My very first kiss was with Mozart, and I did it WITHOUT a time machine. If that’s not talent, I don’t know what is (I’m kidding of course, I don’t think you’d want to read this blog entry if I was that narcissistic). Now, I’m no mind reader, but I’m guessing you’re asking yourself one question right now that you’ve probably never asked before. How can I be kissed by Mozart, too? By the simple purchase of a plane ticket, you will find yourself in a country full of history, beauty, culture and flirtatious but brilliant composers. This, my lovely readers, is the country of Austria.
This past summer marked my third time entering the city of Vienna, Austria, and as I stepped off the plane I immediately felt at home. You too, when you visit, will automatically feel a part of the city as you ride through its underground subway system and walk along its cobblestone streets. There is a magnetic draw to the city that one can never forget. Each street is marked by a wonderful shop, historic site or marvelous museum. I know, I know. I’m making this city sound like a fairy tale of a place. And yet, I’m not lying. It completely is. Vienna opened up to me an education of the arts, of culture and of life that I had never known existed before.
There is only one thing you should know before embarking on your journey. Being a tourist in Vienna is simple, but I strongly advise against it. I’m sure at this point you’re utterly confused, but before you completely give up on me, let me explain. Yes, there are plenty of tour guides willing and able to help you navigate the city. Yes, there are many evening concerts gauged at luring in the tourist audience with their sweet symphonies and emotional etudes. Yes, Vienna is a tourist-friendly city. And yet, I have found that instead of considering yourself one from another country who is popping in for a visit; consider you and your family as a part of Vienna. Walk the streets as if you grew up in them. Visit the museum with the Viennese, walking down each gallery marveling at the work of the great Gustav Klimt or Egon Shiele.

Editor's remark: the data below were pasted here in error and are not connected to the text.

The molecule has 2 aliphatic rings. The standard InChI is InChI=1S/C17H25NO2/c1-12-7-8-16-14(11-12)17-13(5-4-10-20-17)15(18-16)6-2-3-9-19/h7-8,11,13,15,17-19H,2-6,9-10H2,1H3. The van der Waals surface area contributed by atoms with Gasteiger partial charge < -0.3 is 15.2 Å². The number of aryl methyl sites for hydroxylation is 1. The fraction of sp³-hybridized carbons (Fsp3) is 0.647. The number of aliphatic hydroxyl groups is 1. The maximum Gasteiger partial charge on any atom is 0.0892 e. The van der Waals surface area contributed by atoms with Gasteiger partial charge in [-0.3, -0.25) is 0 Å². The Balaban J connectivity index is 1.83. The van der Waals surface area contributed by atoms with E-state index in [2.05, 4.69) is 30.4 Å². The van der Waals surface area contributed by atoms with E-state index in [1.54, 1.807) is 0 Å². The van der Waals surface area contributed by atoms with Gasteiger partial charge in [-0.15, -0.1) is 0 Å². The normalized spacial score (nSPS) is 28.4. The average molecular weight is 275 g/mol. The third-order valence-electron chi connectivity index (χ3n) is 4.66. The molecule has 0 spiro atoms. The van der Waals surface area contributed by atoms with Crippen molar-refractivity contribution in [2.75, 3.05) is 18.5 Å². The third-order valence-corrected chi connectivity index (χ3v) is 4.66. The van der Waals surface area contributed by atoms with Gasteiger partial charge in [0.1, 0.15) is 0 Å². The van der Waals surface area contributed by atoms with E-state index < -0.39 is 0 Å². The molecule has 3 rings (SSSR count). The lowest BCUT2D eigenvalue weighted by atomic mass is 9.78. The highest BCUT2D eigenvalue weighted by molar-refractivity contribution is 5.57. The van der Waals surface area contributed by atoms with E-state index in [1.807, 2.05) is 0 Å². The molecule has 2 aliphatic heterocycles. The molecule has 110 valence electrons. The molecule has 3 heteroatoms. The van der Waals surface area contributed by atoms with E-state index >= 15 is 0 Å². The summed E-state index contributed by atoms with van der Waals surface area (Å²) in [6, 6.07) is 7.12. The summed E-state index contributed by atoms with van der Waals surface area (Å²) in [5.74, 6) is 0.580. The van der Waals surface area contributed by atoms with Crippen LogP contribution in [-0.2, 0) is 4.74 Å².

Attend the Prater (the theme park of Vienna) on a bright Saturday and become a part of the swarming crowds around the great ferris wheel. Do your research beforehand and find the free outdoor concerts that maybe not every tour guide will tell you about. Talk to the locals. Ask them about their lives, their trade and what THEY suggest you do in Vienna. A shopkeeper is more likely to know about the hidden gems of Vienna than a website. And of course, do not forget the good food. Vienna is famous for its delicious deserts and extravagant entrees. Look for sidewalk cafes – don’t always go straight for the cliché restaurant. The best goulash (a traditional Austro-Hungarian dish) I ever had was at a rather obscure, hole-in-the-wall café / bar that happened to be cheap and close to my apartment.
So what have we learned from this, my dear readers? You don’t have to be a tourist to be on vacation. IMMERSE YOURSELF IN THE CULTURE. Never do anything superficially. Learn to love learning. Learn to love the people. Learn to the love Vienna. Trust me, it won’t take much work. Oh, I guess I forgot to mention. The kissable Mozart was a costumed composer selling opera tickets. Not quite the real deal, but a good story nonetheless.
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